Spring cleaning is well underway across St. Charles County, as residents begin projects to de-clutter their homes. And, while getting rid of some of those unneeded items may require an extra step because of recent changes to municipality curbside collections, St. Charles County’s Recycle Works locations continue to accept most all recyclable materials, according to a press release.

“About 80 percent or what we use every day is recyclable,” said Ryan Tilley, director of the Division of Environmental Health and Protection. “Instead of trash, recycling can turn that item into new, usable goods.”

Tilley notes aluminum and tin cans, glass, most plastics, cardboard and dry paper, as well as televisions, computers, light bulbs and household chemicals are all recyclable. All of these items, along with clothing and textiles, are accepted at Recycle Works Central (60 Triad S., in St. Charles) and Recycle Works West (2110 E. Pitman, in Wentzville). Please note glass is only accepted at Recycle Works West.

“We encourage all residents to continue recycling,” Tilley said. “Last year, our Recycle Works locations processed more than 1.5 million pounds of recyclable material and we’ve collected more than 45 million pounds since opening our facilities in 1990. This has reduced clutter in St. Charles County homes, decreased the burden on community landfills and given additional use to limited resources.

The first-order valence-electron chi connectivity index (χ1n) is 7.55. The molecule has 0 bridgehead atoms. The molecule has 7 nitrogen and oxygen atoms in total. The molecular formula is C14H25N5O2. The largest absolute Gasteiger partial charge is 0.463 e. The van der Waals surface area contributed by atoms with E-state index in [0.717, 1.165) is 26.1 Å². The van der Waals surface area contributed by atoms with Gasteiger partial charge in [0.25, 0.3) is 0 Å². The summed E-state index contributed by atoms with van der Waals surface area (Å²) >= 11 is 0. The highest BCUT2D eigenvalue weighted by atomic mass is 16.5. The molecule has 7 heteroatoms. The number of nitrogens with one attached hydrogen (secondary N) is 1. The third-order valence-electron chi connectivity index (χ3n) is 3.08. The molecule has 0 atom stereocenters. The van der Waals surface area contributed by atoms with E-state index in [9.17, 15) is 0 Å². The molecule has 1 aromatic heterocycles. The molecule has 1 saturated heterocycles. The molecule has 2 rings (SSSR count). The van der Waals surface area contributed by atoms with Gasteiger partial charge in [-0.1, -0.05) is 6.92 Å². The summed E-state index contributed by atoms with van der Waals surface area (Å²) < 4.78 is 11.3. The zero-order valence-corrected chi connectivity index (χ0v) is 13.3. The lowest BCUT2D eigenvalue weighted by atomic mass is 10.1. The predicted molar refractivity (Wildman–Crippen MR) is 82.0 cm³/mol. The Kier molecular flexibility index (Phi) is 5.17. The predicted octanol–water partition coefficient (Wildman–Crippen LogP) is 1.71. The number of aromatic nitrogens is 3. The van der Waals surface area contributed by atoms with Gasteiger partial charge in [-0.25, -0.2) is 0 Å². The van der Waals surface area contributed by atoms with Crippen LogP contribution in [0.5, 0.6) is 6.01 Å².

Should cleaning uncover leftover materials such as pesticides, oil-based paints, cleaning chemicals, automobile fluids and other household hazardous waste (HHW), the Recycle Works locations can safely dispose of those items for residents.

From 9 a.m. to 3 p.m., Tuesdays through Fridays, now through Sept. 30, residents can bring these unwanted items to either facility, no appointment necessary. As an added convenience, the HHW disposal also is available on the last Saturday of the month at Recycle Works Central and year-round at Recycle Works West. There is a $25 fee for loads up to 50 pounds, plus an additional fee of $1 for each pound above 50. For more information, visit sccmo.org/RecycleWorks or call 636-949-1800.

While recycling is effective, it’s only one part of the sustainability triangle. On average, each American generates about one ton of trash every year, but small changes can reduce the waste we create.

Here are a few suggestions to consider:

• Instead of plastic sandwich bags and disposable utensils, take lunch to work or school in plastic carriers and purchase an inexpensive set of dinnerware that can be washed daily.

• Take a reusable mug or water bottle for visits to the local coffee shop and gym.

• Use torn clothing or linens as cleaning rags and donate lightly used items for resale.

• Build a backyard composter to turn leftover food into nutritious soil for gardens and potted plants.

• Swap natural products for chemical cleaning supplies and pesticides.

• Take reusable, cloth bags to carry groceries and recycle plastic bags through the store system.

“Living sustainably is a conscious effort to protect our planet now so that we can enjoy a healthy home tomorrow,” said Deb Christensen, St. Charles County environmental educator. “Most people recognize that an aluminum can may return to the shelf soon after it’s recycled or that parts within electronics can be refurbished into new devices. But, there are other actions to consider. Simple things like turning off water faucets while brushing teeth and light switches when leaving the room or choosing energy-efficient appliances and windows can enhance our community and our world for years to come.”